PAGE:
Brene Brown’s research on shame and vulnerability has been so helpful to me, personally and professionally.
Brown is always introspective, testing out her theories on herself as well as society at large. I have a feeling some may find this one her most political, which is unsurprising to me given our polarized current climate here in the United States.
My main takeaway was that she urges us to look behind the “either/or” mentality of current civic debates. Our democratic discourse was never meant to be so reductive and I appreciate her plea for us to brave the wilderness as a society versus hide behind fear and anger.
I leave you with this: “People often silence themselves, or “agree to disagree” without fully exploring the actual nature of the disagreement, for the sake of protecting a relationship and maintaining connection. But when we avoid certain conversations, and never fully learn how the other person feels about all of the issues, we sometimes end up making assumptions that not only perpetuate but deepen misunderstandings, and that can generate resentment.” YES.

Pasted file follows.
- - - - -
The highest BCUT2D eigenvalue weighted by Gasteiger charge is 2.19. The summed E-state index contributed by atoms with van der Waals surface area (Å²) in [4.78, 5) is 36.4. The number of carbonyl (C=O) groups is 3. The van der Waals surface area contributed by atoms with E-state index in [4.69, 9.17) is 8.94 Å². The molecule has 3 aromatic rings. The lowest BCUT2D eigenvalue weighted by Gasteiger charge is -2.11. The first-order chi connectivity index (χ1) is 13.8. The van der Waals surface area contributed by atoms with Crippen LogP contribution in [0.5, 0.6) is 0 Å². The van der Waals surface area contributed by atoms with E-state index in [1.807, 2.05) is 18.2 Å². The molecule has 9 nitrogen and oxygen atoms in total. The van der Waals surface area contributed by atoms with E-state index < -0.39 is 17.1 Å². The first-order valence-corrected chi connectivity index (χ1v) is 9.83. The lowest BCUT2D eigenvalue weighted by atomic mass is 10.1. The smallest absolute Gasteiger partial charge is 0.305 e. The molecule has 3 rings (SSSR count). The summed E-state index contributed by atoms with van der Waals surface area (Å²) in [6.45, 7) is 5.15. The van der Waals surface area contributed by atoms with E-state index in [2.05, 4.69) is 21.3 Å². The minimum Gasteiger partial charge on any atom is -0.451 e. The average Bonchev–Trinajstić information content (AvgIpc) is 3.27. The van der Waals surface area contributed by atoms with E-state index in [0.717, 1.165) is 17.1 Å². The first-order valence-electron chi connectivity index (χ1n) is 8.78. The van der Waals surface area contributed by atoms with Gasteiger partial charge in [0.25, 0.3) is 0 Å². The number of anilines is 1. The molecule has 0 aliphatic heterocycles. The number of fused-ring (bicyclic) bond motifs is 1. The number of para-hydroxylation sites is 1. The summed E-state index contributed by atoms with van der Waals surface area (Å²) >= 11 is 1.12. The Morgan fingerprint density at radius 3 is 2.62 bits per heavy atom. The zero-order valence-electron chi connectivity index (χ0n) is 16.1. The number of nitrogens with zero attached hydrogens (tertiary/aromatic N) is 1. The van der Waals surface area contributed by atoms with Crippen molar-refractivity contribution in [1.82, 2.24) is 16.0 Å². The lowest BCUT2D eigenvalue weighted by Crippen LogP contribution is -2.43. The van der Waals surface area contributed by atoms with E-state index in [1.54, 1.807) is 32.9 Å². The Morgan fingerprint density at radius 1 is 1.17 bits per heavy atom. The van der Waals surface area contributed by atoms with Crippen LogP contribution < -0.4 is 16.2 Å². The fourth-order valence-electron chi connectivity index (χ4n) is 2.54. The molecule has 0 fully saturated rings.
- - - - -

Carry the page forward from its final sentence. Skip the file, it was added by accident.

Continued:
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Prior to that she has served as a Team Leader at Chatham Financial Europe in the UK, the Associate Director of the International Center & Admissions at the Fuqua School of Business at Duke University, the NGO and Policy Coordination Officer at the United Nations International Fund for Agricultural Development (IFAD), and a consultant for the Corporate Executive Board.
She holds a Bachelors in International Relations and Spanish from Tufts University and a Masters in International Relations from the LSE. She is also an accredited practitioner of the Myers-Briggs Type Indicator® (MBTI®) as well as a certified CultureActive® cross-cultural trainer. Further, she serves as a guest writer for the Huffington Post.
A truly global citizen, Natalie is Argentine-American and has worked, studied and volunteered in over 35 countries. She currently resides in Ann Arbor, MI with her husband and three children.